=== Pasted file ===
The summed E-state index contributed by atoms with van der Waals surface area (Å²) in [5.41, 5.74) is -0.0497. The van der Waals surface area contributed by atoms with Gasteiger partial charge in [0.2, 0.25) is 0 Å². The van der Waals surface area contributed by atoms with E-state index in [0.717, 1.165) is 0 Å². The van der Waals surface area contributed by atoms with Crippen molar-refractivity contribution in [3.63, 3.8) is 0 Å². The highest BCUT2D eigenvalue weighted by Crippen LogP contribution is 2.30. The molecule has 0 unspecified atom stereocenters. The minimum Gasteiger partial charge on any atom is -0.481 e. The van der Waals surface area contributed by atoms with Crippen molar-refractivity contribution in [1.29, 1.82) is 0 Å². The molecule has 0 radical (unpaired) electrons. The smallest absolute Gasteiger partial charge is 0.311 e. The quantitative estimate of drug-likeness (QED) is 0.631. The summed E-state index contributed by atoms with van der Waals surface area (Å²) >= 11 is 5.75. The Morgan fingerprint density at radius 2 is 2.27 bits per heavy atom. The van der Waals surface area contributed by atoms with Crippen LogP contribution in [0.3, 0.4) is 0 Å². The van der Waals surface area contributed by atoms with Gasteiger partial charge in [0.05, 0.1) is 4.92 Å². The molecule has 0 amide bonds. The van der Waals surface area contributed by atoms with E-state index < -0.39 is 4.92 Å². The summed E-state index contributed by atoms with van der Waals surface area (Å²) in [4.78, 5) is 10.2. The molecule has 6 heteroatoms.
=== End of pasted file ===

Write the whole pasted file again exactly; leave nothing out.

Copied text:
The summed E-state index contributed by atoms with van der Waals surface area (Å²) in [5.41, 5.74) is -0.0497. The van der Waals surface area contributed by atoms with Gasteiger partial charge in [0.2, 0.25) is 0 Å². The van der Waals surface area contributed by atoms with E-state index in [0.717, 1.165) is 0 Å². The van der Waals surface area contributed by atoms with Crippen molar-refractivity contribution in [3.63, 3.8) is 0 Å². The highest BCUT2D eigenvalue weighted by Crippen LogP contribution is 2.30. The molecule has 0 unspecified atom stereocenters. The minimum Gasteiger partial charge on any atom is -0.481 e. The van der Waals surface area contributed by atoms with Crippen molar-refractivity contribution in [1.29, 1.82) is 0 Å². The molecule has 0 radical (unpaired) electrons. The smallest absolute Gasteiger partial charge is 0.311 e. The quantitative estimate of drug-likeness (QED) is 0.631. The summed E-state index contributed by atoms with van der Waals surface area (Å²) >= 11 is 5.75. The Morgan fingerprint density at radius 2 is 2.27 bits per heavy atom. The van der Waals surface area contributed by atoms with Crippen LogP contribution in [0.3, 0.4) is 0 Å². The van der Waals surface area contributed by atoms with Gasteiger partial charge in [0.05, 0.1) is 4.92 Å². The molecule has 0 amide bonds. The van der Waals surface area contributed by atoms with E-state index < -0.39 is 4.92 Å². The summed E-state index contributed by atoms with van der Waals surface area (Å²) in [4.78, 5) is 10.2. The molecule has 6 heteroatoms.